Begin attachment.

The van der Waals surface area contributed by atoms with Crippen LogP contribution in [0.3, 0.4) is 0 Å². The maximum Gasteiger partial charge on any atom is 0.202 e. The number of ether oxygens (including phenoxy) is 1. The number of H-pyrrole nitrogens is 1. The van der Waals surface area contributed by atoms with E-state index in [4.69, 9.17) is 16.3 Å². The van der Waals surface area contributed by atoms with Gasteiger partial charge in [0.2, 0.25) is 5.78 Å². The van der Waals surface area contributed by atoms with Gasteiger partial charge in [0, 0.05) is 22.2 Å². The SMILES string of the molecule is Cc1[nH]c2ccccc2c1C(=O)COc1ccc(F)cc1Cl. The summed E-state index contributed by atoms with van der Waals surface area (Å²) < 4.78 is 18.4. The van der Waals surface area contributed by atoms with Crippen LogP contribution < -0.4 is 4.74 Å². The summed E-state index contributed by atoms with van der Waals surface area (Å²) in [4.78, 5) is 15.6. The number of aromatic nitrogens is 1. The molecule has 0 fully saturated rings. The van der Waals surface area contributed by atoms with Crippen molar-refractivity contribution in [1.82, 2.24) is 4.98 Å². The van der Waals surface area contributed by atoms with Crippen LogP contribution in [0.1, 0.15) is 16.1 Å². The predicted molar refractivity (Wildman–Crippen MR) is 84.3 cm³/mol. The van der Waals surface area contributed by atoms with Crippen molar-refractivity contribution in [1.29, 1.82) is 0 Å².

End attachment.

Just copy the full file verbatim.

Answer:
The van der Waals surface area contributed by atoms with Crippen LogP contribution in [0.3, 0.4) is 0 Å². The maximum Gasteiger partial charge on any atom is 0.202 e. The number of ether oxygens (including phenoxy) is 1. The number of H-pyrrole nitrogens is 1. The van der Waals surface area contributed by atoms with E-state index in [4.69, 9.17) is 16.3 Å². The van der Waals surface area contributed by atoms with Gasteiger partial charge in [0.2, 0.25) is 5.78 Å². The van der Waals surface area contributed by atoms with Gasteiger partial charge in [0, 0.05) is 22.2 Å². The SMILES string of the molecule is Cc1[nH]c2ccccc2c1C(=O)COc1ccc(F)cc1Cl. The summed E-state index contributed by atoms with van der Waals surface area (Å²) < 4.78 is 18.4. The van der Waals surface area contributed by atoms with Crippen LogP contribution < -0.4 is 4.74 Å². The summed E-state index contributed by atoms with van der Waals surface area (Å²) in [4.78, 5) is 15.6. The number of aromatic nitrogens is 1. The molecule has 0 fully saturated rings. The van der Waals surface area contributed by atoms with Crippen molar-refractivity contribution in [1.82, 2.24) is 4.98 Å². The van der Waals surface area contributed by atoms with Crippen LogP contribution in [0.1, 0.15) is 16.1 Å². The predicted molar refractivity (Wildman–Crippen MR) is 84.3 cm³/mol. The van der Waals surface area contributed by atoms with Crippen molar-refractivity contribution in [1.29, 1.82) is 0 Å².